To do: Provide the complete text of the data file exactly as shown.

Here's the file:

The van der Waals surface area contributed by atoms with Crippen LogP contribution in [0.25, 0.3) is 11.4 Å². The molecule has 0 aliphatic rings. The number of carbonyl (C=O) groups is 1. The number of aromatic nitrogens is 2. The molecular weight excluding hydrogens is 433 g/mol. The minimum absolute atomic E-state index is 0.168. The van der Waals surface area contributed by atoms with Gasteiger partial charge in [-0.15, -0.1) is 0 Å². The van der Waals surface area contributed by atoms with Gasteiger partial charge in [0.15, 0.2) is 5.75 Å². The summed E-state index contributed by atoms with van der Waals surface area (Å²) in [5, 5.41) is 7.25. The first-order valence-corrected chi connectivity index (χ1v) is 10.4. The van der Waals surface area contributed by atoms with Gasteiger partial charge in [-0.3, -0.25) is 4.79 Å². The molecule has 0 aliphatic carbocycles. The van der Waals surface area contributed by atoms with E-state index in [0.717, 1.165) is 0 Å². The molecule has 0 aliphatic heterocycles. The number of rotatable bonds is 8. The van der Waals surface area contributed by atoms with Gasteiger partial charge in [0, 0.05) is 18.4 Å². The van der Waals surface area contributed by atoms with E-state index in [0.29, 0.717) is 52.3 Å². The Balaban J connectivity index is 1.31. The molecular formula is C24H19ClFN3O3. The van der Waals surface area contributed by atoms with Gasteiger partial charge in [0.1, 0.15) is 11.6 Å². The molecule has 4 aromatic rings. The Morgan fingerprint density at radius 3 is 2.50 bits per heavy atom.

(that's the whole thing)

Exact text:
The van der Waals surface area contributed by atoms with Crippen LogP contribution in [0.25, 0.3) is 11.4 Å². The molecule has 0 aliphatic rings. The number of carbonyl (C=O) groups is 1. The number of aromatic nitrogens is 2. The molecular weight excluding hydrogens is 433 g/mol. The minimum absolute atomic E-state index is 0.168. The van der Waals surface area contributed by atoms with Gasteiger partial charge in [-0.15, -0.1) is 0 Å². The van der Waals surface area contributed by atoms with Gasteiger partial charge in [0.15, 0.2) is 5.75 Å². The summed E-state index contributed by atoms with van der Waals surface area (Å²) in [5, 5.41) is 7.25. The first-order valence-corrected chi connectivity index (χ1v) is 10.4. The van der Waals surface area contributed by atoms with Gasteiger partial charge in [-0.3, -0.25) is 4.79 Å². The molecule has 0 aliphatic carbocycles. The van der Waals surface area contributed by atoms with E-state index in [0.717, 1.165) is 0 Å². The molecule has 0 aliphatic heterocycles. The number of rotatable bonds is 8. The van der Waals surface area contributed by atoms with Gasteiger partial charge in [0, 0.05) is 18.4 Å². The van der Waals surface area contributed by atoms with E-state index in [0.29, 0.717) is 52.3 Å². The Balaban J connectivity index is 1.31. The molecular formula is C24H19ClFN3O3. The van der Waals surface area contributed by atoms with Gasteiger partial charge in [0.1, 0.15) is 11.6 Å². The molecule has 4 aromatic rings. The Morgan fingerprint density at radius 3 is 2.50 bits per heavy atom.